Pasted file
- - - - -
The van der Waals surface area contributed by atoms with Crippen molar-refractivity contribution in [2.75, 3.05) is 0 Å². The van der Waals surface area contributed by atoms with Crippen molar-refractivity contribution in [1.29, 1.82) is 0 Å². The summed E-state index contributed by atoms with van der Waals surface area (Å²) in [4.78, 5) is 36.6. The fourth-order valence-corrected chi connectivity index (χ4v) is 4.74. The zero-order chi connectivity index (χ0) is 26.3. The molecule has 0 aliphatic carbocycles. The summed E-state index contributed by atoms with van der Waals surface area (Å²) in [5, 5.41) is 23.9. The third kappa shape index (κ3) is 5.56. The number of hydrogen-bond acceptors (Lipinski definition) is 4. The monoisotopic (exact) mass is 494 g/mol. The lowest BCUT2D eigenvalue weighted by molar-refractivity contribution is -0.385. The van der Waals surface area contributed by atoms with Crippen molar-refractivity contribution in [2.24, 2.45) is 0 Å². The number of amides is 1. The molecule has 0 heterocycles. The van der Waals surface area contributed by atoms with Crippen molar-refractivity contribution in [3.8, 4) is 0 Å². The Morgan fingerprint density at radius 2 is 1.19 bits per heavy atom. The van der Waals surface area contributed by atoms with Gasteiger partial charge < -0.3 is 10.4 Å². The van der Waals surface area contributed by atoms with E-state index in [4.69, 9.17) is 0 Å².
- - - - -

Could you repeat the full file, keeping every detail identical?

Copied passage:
The van der Waals surface area contributed by atoms with Crippen molar-refractivity contribution in [2.75, 3.05) is 0 Å². The van der Waals surface area contributed by atoms with Crippen molar-refractivity contribution in [1.29, 1.82) is 0 Å². The summed E-state index contributed by atoms with van der Waals surface area (Å²) in [4.78, 5) is 36.6. The fourth-order valence-corrected chi connectivity index (χ4v) is 4.74. The zero-order chi connectivity index (χ0) is 26.3. The molecule has 0 aliphatic carbocycles. The summed E-state index contributed by atoms with van der Waals surface area (Å²) in [5, 5.41) is 23.9. The third kappa shape index (κ3) is 5.56. The number of hydrogen-bond acceptors (Lipinski definition) is 4. The monoisotopic (exact) mass is 494 g/mol. The lowest BCUT2D eigenvalue weighted by molar-refractivity contribution is -0.385. The van der Waals surface area contributed by atoms with Crippen molar-refractivity contribution in [2.24, 2.45) is 0 Å². The number of amides is 1. The molecule has 0 heterocycles. The van der Waals surface area contributed by atoms with Crippen molar-refractivity contribution in [3.8, 4) is 0 Å². The Morgan fingerprint density at radius 2 is 1.19 bits per heavy atom. The van der Waals surface area contributed by atoms with Gasteiger partial charge < -0.3 is 10.4 Å². The van der Waals surface area contributed by atoms with E-state index in [4.69, 9.17) is 0 Å².